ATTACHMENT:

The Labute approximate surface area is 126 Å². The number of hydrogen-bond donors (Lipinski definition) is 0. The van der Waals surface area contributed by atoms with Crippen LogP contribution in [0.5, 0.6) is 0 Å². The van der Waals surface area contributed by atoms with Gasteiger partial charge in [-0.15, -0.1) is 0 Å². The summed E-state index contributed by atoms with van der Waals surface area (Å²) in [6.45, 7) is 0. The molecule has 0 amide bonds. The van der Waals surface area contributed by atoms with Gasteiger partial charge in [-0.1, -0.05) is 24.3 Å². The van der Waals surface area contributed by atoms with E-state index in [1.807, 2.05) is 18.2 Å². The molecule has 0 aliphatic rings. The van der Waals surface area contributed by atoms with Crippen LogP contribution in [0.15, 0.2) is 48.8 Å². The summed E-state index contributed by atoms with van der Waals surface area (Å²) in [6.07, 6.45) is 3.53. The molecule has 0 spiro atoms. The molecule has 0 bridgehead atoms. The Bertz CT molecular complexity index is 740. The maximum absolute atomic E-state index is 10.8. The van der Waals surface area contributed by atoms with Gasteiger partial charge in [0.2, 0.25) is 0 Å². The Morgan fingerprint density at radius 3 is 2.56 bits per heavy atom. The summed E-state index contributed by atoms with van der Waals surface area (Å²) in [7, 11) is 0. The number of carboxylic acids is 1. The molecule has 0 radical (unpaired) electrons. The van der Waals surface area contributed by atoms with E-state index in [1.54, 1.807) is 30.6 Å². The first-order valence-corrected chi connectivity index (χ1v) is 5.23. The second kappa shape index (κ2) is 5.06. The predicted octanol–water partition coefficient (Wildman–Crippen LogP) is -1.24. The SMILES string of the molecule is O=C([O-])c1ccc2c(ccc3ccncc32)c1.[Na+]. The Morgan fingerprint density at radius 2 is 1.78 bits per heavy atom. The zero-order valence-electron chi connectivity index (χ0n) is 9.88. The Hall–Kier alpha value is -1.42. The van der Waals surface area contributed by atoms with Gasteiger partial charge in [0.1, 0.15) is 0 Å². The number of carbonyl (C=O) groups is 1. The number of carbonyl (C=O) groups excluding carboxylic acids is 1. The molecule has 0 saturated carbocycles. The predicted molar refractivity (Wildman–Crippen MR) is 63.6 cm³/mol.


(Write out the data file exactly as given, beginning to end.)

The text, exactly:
The Labute approximate surface area is 126 Å². The number of hydrogen-bond donors (Lipinski definition) is 0. The van der Waals surface area contributed by atoms with Crippen LogP contribution in [0.5, 0.6) is 0 Å². The van der Waals surface area contributed by atoms with Gasteiger partial charge in [-0.15, -0.1) is 0 Å². The summed E-state index contributed by atoms with van der Waals surface area (Å²) in [6.45, 7) is 0. The molecule has 0 amide bonds. The van der Waals surface area contributed by atoms with Gasteiger partial charge in [-0.1, -0.05) is 24.3 Å². The van der Waals surface area contributed by atoms with E-state index in [1.807, 2.05) is 18.2 Å². The molecule has 0 aliphatic rings. The van der Waals surface area contributed by atoms with Crippen LogP contribution in [0.15, 0.2) is 48.8 Å². The summed E-state index contributed by atoms with van der Waals surface area (Å²) in [6.07, 6.45) is 3.53. The molecule has 0 spiro atoms. The molecule has 0 bridgehead atoms. The Bertz CT molecular complexity index is 740. The maximum absolute atomic E-state index is 10.8. The van der Waals surface area contributed by atoms with Gasteiger partial charge in [0.2, 0.25) is 0 Å². The Morgan fingerprint density at radius 3 is 2.56 bits per heavy atom. The summed E-state index contributed by atoms with van der Waals surface area (Å²) in [7, 11) is 0. The number of carboxylic acids is 1. The molecule has 0 radical (unpaired) electrons. The van der Waals surface area contributed by atoms with E-state index in [1.54, 1.807) is 30.6 Å². The first-order valence-corrected chi connectivity index (χ1v) is 5.23. The second kappa shape index (κ2) is 5.06. The predicted octanol–water partition coefficient (Wildman–Crippen LogP) is -1.24. The SMILES string of the molecule is O=C([O-])c1ccc2c(ccc3ccncc32)c1.[Na+]. The Morgan fingerprint density at radius 2 is 1.78 bits per heavy atom. The zero-order valence-electron chi connectivity index (χ0n) is 9.88. The Hall–Kier alpha value is -1.42. The van der Waals surface area contributed by atoms with Gasteiger partial charge in [0.1, 0.15) is 0 Å². The number of carbonyl (C=O) groups is 1. The number of carbonyl (C=O) groups excluding carboxylic acids is 1. The molecule has 0 saturated carbocycles. The predicted molar refractivity (Wildman–Crippen MR) is 63.6 cm³/mol.